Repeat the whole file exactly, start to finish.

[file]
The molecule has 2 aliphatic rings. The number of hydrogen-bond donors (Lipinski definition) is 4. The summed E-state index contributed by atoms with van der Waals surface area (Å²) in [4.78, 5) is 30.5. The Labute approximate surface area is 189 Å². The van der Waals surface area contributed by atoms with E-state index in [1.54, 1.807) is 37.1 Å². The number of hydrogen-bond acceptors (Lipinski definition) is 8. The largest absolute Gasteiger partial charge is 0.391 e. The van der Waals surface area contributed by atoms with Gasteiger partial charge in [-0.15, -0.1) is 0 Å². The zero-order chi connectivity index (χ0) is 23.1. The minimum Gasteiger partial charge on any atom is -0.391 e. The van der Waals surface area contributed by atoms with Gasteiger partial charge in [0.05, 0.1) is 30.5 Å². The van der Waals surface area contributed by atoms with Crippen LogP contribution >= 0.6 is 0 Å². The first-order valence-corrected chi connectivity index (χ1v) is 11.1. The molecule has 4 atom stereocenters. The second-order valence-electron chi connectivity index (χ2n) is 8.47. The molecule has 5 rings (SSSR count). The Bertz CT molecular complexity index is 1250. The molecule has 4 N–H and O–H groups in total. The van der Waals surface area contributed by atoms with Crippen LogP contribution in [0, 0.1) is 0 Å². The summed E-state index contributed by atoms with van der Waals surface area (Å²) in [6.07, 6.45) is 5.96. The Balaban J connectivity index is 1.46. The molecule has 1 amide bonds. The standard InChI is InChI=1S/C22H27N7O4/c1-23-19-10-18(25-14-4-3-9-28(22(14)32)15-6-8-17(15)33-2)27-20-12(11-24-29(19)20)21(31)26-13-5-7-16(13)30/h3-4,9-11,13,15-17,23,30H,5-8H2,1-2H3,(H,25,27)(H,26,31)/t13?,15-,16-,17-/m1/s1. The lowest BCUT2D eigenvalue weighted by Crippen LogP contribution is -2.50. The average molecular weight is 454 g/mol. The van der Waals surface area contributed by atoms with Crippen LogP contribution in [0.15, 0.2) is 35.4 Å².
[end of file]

The molecule has 2 aliphatic rings. The number of hydrogen-bond donors (Lipinski definition) is 4. The summed E-state index contributed by atoms with van der Waals surface area (Å²) in [4.78, 5) is 30.5. The Labute approximate surface area is 189 Å². The van der Waals surface area contributed by atoms with E-state index in [1.54, 1.807) is 37.1 Å². The number of hydrogen-bond acceptors (Lipinski definition) is 8. The largest absolute Gasteiger partial charge is 0.391 e. The van der Waals surface area contributed by atoms with Gasteiger partial charge in [-0.15, -0.1) is 0 Å². The zero-order chi connectivity index (χ0) is 23.1. The minimum Gasteiger partial charge on any atom is -0.391 e. The van der Waals surface area contributed by atoms with Gasteiger partial charge in [0.05, 0.1) is 30.5 Å². The van der Waals surface area contributed by atoms with Crippen LogP contribution >= 0.6 is 0 Å². The first-order valence-corrected chi connectivity index (χ1v) is 11.1. The molecule has 4 atom stereocenters. The second-order valence-electron chi connectivity index (χ2n) is 8.47. The molecule has 5 rings (SSSR count). The Bertz CT molecular complexity index is 1250. The molecule has 4 N–H and O–H groups in total. The van der Waals surface area contributed by atoms with Crippen LogP contribution in [0, 0.1) is 0 Å². The summed E-state index contributed by atoms with van der Waals surface area (Å²) in [6.07, 6.45) is 5.96. The Balaban J connectivity index is 1.46. The molecule has 1 amide bonds. The standard InChI is InChI=1S/C22H27N7O4/c1-23-19-10-18(25-14-4-3-9-28(22(14)32)15-6-8-17(15)33-2)27-20-12(11-24-29(19)20)21(31)26-13-5-7-16(13)30/h3-4,9-11,13,15-17,23,30H,5-8H2,1-2H3,(H,25,27)(H,26,31)/t13?,15-,16-,17-/m1/s1. The lowest BCUT2D eigenvalue weighted by Crippen LogP contribution is -2.50. The average molecular weight is 454 g/mol. The van der Waals surface area contributed by atoms with Crippen LogP contribution in [0.15, 0.2) is 35.4 Å².